By Sondra Read
We have heard many apologies lately from politicians and hospital CEOs who in their bubble of entitlement thought it would be okay for them to travel during the height of a pandemic, ignoring their own leadership pleas to their constituents or staff to stay home.
One of the latest is from a London hospital CEO, Dr. Paul Woods, who ironically had been criticised for shaming staff for not taking COVID precautions seriously enough. Yet between March and Christmas, Woods travelled five times to see family in the U.S.
His actions were bad enough but his apology is really telling. It begins by saying, “hindsight will always be 20/20” but that he fully apologizes. (Apparently there are degrees of apologies.) Huh? Is he trying to say that he was unaware it was a bad idea to completely contravene the advice he was preaching, or rather that he lacked the hindsight to know he’d get caught?
One of the most disappointing stories for me, and the guy that kicked things off, was the inexplicable actions of now-former Finance Minister Rod Phillips, who had a reputation for being intelligent, ethical, and a good person to have at the cabinet table. But somehow Phillips convinced himself that it was okay for him to vacation outside Canada, in mid-December, days before his premier announced a province-wide lockdown, something as a Minister he must have known was coming.
It would seem Phillips had a little more foresight that his travels might be a problem because he apparently did not call in his whereabouts until he was already in St. Barts. His well-thought-out media posts, vague on dates and intentionally misleading constituents about where he was at Christmas, make his actions seem even more manipulative and deceitful.
I could not help but think about his staff who may have had to participate in this charade.
And then there was more. More stories about more officials and politicians who had travelled over Christmas—some with better excuses than others but excuses just the same. It became clear that entitlement and disconnect exist across all positions of authority, partisan lines, and jurisdictions. What were they thinking? ‘I am who I am and I do what I do’ is not permission to expect less from themselves—just the opposite. As a politician, the responsibility borne by their position can be heavy and sometimes overwhelming—but they have a pretty good idea of that going in and make that choice when they put their name on a ballot. So many Canadians are rightfully angry. I am angry when I hear excuses, by more than one politician, that the trip was “previously planned”. What does that mean, that you had already booked your trip and could not be expected to take a financial hit on a vacation that many of your constituents would never be able to afford, even in the best of times?
There are a lot of Canadians who had “previous plans” before this pandemic hit. Nothing as important as a vacation or dealing with property issues—just things like cancer screenings, surgeries, or an in-person check-up with their doctor about unexplained symptoms. An article in The Globe and Mail (July 14, 2020) reported that according to the Canadian Cancer Survivor Network more than 50 per cent of cancer patients had tests or treatments delayed during the pandemic. As someone who was diagnosed last Christmas with breast cancer, I know how it feels to have a tumour in your body—knowing every duplication of a cell is growing the disease within you and potentially worsening your prognosis. I was fortunate enough to have surgery, in Huntsville, at the end of last January but at one point there was no certainty if and when I was going to get treatments at Royal Victoria Hospital in Barrie. I eventually did but the care was modified and the feeling of a team behind you unavoidably lost. My heart goes out to those still waiting.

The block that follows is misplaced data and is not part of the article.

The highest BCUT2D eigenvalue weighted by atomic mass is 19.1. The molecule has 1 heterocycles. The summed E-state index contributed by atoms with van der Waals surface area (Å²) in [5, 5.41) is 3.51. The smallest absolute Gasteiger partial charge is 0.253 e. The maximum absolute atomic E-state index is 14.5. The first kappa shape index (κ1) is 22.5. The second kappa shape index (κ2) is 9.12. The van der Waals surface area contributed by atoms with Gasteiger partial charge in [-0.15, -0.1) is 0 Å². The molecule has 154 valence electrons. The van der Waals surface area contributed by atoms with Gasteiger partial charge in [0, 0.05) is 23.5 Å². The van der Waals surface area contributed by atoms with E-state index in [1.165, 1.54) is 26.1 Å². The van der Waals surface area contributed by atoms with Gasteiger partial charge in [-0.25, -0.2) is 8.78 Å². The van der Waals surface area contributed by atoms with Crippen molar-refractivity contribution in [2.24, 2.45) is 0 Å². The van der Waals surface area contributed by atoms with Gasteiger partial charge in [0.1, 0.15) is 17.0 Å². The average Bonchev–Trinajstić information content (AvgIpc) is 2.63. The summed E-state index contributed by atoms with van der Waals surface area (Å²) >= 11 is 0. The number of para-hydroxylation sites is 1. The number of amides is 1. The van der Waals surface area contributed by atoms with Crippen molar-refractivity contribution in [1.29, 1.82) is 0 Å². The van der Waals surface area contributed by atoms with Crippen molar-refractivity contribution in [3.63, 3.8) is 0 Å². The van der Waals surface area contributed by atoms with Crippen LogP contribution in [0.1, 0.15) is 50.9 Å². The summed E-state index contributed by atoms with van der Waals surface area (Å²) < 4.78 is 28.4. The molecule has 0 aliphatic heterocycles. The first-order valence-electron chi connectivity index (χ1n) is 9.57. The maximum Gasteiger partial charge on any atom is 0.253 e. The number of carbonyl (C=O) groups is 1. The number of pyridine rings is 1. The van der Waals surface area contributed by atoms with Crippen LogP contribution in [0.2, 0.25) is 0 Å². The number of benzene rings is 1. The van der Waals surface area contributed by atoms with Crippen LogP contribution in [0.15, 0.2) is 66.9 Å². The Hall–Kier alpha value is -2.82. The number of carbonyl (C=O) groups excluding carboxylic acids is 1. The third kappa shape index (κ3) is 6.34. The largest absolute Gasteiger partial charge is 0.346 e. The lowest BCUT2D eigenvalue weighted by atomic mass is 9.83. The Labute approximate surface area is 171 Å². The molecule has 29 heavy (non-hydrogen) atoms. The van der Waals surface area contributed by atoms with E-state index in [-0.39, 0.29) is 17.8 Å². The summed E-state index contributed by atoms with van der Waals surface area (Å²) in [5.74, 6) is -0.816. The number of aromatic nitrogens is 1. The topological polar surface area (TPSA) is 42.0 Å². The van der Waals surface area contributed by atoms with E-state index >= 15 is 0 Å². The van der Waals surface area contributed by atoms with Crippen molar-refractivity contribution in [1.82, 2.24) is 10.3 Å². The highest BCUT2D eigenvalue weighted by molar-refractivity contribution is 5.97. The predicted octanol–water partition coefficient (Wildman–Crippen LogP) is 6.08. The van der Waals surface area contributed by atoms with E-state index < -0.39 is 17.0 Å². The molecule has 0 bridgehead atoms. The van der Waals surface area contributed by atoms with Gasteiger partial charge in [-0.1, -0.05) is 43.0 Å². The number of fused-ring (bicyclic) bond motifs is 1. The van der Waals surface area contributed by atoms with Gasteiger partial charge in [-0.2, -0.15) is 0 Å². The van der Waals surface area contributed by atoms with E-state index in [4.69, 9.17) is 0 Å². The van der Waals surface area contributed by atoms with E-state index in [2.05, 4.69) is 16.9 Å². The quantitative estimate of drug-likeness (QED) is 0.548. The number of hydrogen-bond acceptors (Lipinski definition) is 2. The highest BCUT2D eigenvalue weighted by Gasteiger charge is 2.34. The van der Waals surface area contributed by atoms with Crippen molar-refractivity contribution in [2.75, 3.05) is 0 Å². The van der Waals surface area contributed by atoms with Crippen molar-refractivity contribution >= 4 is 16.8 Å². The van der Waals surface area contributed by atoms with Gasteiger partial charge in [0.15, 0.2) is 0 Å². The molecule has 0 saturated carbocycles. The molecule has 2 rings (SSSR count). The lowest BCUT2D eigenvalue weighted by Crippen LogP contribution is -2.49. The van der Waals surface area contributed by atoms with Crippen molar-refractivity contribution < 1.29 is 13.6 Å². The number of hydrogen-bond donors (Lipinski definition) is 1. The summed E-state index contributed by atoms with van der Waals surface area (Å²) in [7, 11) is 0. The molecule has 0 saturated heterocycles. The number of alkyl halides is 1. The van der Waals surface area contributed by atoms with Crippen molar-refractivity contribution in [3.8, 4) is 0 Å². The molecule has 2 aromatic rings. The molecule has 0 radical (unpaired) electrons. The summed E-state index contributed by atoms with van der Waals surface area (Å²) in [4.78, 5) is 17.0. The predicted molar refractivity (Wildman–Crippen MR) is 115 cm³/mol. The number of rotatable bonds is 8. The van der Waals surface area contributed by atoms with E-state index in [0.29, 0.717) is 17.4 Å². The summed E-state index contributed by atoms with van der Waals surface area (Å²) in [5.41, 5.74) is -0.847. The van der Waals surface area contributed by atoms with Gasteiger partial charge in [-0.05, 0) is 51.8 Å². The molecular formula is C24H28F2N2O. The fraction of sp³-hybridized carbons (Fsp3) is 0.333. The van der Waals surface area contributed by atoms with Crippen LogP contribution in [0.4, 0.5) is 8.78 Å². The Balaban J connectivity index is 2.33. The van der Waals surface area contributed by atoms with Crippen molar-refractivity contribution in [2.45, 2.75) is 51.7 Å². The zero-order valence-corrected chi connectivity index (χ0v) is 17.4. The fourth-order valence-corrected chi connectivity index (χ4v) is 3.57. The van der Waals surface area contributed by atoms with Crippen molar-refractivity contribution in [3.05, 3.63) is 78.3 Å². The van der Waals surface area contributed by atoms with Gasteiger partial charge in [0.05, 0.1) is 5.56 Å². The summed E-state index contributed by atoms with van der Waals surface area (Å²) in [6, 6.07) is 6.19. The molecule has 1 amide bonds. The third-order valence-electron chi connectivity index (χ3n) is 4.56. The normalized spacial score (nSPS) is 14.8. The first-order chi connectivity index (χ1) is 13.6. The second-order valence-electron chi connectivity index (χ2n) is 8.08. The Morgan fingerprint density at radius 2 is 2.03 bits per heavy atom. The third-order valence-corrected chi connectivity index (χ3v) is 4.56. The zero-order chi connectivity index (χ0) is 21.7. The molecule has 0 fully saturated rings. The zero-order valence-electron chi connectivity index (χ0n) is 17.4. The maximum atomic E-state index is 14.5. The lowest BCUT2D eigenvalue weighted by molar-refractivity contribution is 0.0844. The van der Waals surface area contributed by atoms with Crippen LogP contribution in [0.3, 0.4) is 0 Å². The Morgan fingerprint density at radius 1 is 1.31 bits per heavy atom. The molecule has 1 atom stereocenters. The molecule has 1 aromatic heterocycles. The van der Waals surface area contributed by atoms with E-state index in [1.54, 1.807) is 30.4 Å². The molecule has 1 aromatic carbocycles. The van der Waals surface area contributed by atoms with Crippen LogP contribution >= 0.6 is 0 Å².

And what about the undiagnosed? Cancer diagnoses have decreased across the country, in some areas by almost 40 per cent. Every cancer expert knows that’s not because of a decrease in cancer, but because it isn’t being diagnosed. The head of radiation oncology at Princess Margaret Hospital in Toronto described people living unknowingly with cancer as “missing” and they can’t find them (The Globe and Mail, Oct. 30, 2020). And that is just cancer, other serious diseases (heart) are being missed or only discovered in advanced stages. For some of those people, it will be some time before the statistical outcomes of those delays can be measured but the mental damage is very real and happening right now.
Do I believe leaders who travelled during the pandemic are terrible people? I don’t know any of them personally but I doubt it. More likely they are decent people who began their careers with honourable intentions.
But as they ponder how to salvage those careers I hope they think about the “previous plans” of the people who honoured them with their trust.
People who planned to live a full life, to watch their grandchildren grow up, have adventures, find joy even if it was not on an island in Hawaii but in their own backyard. But they didn’t get to see their doctor or get that mammogram and their tumour did not wait for a more appropriate time to grow. They previously planned to live—some of them may not.
Sondra Read is a Huntsville resident. She has a Bachelor of Journalism with Honours in political science from Carleton University and is the former constituency manager for the former MP of Parry Sound-Muskoka
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